I Tell You by Susan Glassmeyer

I could not predict the fullness
of the day. How it was enough
to stand alone without help
in the green yard at dawn.

How two geese would spin out
of the ochre sun opening my spine,
curling my head up to the sky
in an arc I took for granted.

And the lilac bush by the red
brick wall flooding the air
with its purple weight of beauty?
How it made my body swoon,

brought my arms to reach for it
without even thinking.

*
In class today a Dutch woman split
in two by a stroke – one branch
of her body a petrified silence,
walked leaning on her husband

to the treatment table while we
the unimpaired looked on with envy.
How he dignified her wobble,
beheld her deformation, untied her

shoe, removed the brace that stakes
her weaknesses. How he cradled
her down in his arms to the table
smoothing her hair as if they were

alone in their bed. I tell you –
his smile would have made you weep.

*
At twilight I visit my garden
where the peonies are about to burst.

Some days there will be more
flowers than the vase can hold.

I Tell You

Ever since I first read this poem, it has lingered and raised its head in moments of deep gratitude. Like Sunday morning as I sat on my deck with a coffee, my bowl of mangoes and raspberries, a gorgeous display of peonies at the back of the yard, pale pink against the dark green.

The poet describes the fullness of the day – how it was enough to stand alone without help, how she looked up to the sky in an arc I took for granted, how her arms reached for the lilacs without even thinking. All the ways our bodies move us through the day.

Then in the next stanza, in what initially seems an unrelated theme, she describes a woman split / in two by a stroke – one branch / of her body a petrified silence, supported by her husband. How this man dignified her wobble, / beheld her deformation…How he cradled her down in his arms. She illustrates his behaviour with the compelling statement his smile would have made you weep. You realize that her impairment did not compromise his love for her.

The final stanza brings us back to her garden, and me to mine, where the last line says volumes when you see the two previous ones brought together. Some days there will be more / flowers than the vase can hold. I tell you, I tell you, how can we not see our abundance, our good fortune, the fullness of the day, when we stop to consider what we already have.

May your days be filled with more flowers than the vase can hold.

11 thoughts on “I Tell You by Susan Glassmeyer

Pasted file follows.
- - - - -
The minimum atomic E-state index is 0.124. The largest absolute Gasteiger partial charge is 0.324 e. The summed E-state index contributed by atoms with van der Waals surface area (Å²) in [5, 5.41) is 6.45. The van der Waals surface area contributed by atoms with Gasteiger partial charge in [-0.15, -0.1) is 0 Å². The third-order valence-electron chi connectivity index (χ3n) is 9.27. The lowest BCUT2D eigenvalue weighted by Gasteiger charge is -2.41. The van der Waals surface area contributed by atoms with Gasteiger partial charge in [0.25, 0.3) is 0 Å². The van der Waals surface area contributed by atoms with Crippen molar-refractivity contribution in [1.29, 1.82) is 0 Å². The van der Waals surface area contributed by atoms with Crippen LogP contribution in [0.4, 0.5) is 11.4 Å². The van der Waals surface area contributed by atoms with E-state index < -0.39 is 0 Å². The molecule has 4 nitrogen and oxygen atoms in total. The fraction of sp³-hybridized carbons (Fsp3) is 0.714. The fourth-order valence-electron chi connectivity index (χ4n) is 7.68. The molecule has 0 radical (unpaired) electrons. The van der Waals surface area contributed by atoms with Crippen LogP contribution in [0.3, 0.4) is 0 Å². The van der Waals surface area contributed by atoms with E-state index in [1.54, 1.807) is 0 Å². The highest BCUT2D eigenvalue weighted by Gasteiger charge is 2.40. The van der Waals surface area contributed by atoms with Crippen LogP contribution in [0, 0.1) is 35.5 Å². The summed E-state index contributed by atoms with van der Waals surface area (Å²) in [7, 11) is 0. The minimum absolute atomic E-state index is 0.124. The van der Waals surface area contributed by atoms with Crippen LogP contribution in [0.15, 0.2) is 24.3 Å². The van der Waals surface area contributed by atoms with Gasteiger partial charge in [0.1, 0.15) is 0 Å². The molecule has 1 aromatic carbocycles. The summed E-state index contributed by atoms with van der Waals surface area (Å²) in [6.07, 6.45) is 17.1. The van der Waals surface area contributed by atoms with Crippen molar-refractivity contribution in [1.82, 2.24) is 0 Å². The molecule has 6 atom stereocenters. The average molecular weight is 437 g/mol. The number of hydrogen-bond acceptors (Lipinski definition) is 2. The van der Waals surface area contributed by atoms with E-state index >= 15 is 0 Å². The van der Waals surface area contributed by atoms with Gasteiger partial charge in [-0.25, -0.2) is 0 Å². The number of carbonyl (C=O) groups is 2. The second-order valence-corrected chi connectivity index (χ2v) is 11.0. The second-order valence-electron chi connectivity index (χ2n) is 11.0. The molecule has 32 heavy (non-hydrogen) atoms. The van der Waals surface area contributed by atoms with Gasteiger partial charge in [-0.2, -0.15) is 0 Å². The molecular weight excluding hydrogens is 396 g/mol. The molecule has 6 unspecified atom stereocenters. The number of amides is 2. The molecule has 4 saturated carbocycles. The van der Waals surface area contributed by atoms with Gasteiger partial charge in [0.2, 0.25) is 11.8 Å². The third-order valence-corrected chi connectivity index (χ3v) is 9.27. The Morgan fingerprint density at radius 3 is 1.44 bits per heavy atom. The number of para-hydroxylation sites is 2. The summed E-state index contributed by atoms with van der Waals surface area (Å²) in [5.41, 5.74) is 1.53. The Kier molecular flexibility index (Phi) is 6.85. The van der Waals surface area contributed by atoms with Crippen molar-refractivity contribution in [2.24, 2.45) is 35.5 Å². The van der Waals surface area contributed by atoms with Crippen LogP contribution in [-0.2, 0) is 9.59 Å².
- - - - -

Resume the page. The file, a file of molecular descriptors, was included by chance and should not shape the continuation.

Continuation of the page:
1. Oh indeed! May we take nothing for granted. This sun rising into a cool dawn, this walk my dear one and I will take in our favorite forest. The walking. Thank you, Jan! For you and for mangoes and raspberries.!

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    • And I trust you will soon be enjoying the preciousness of moments with your family and their love, all this with the magnificent Atlantic ocean as backdrop 🙂 xoxoxo

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  2. Jan,
    This poem will stay with me for quite some time. The imagery is so beautiful. “…His smile would have made you weep….” Tears welled up when I came to those words – such a love and tenderness expressed so simply. At the end of the poem: “…Some days there will be more / flowers than the vase can hold…” Yes, gratitude for each and every moment of health – physical, cognitive and emotional.
    We accompanied a friend to the hospital this morning. He is 80 years old and has suffered for most of his life with bipolar disorder. After much agonizing and uncertainty he decided to take this step – anxious and hopeful. He looked so vulnerable being lead away. This poem really resonates with me…. Yes, it feels that on “…some days there ‘are’ more flowers than the vase can hold. It overflows with sorrow and with gratitude. “I could not predict the fullness of the day…”
    With deep appreciation thank you Jan. Lisa❤️

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  3. Dear Jan, a beautiful poem. Thank you.
    This June, the row of peonies along the side of our garage hardly bloomed at all. Those that did produce flowers had very few. For me, this raised feelings of loss. The abundance of years gone by simply was not there….like the movement a woman lost due to a stroke. Loss and grief. They seem to be seeping and swirling around me these days…can I find solace in previous year’s memories?

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  4. Yes, such a time of loss Debra, something as seemingly simple as the peonies not flowering highlights other losses and allows us to feel our grief. I lost my mother’s peace rose bush to winter this year. May you find solace in memories of other peonies and I in other roses – those cannot be taken away. xoxoxo

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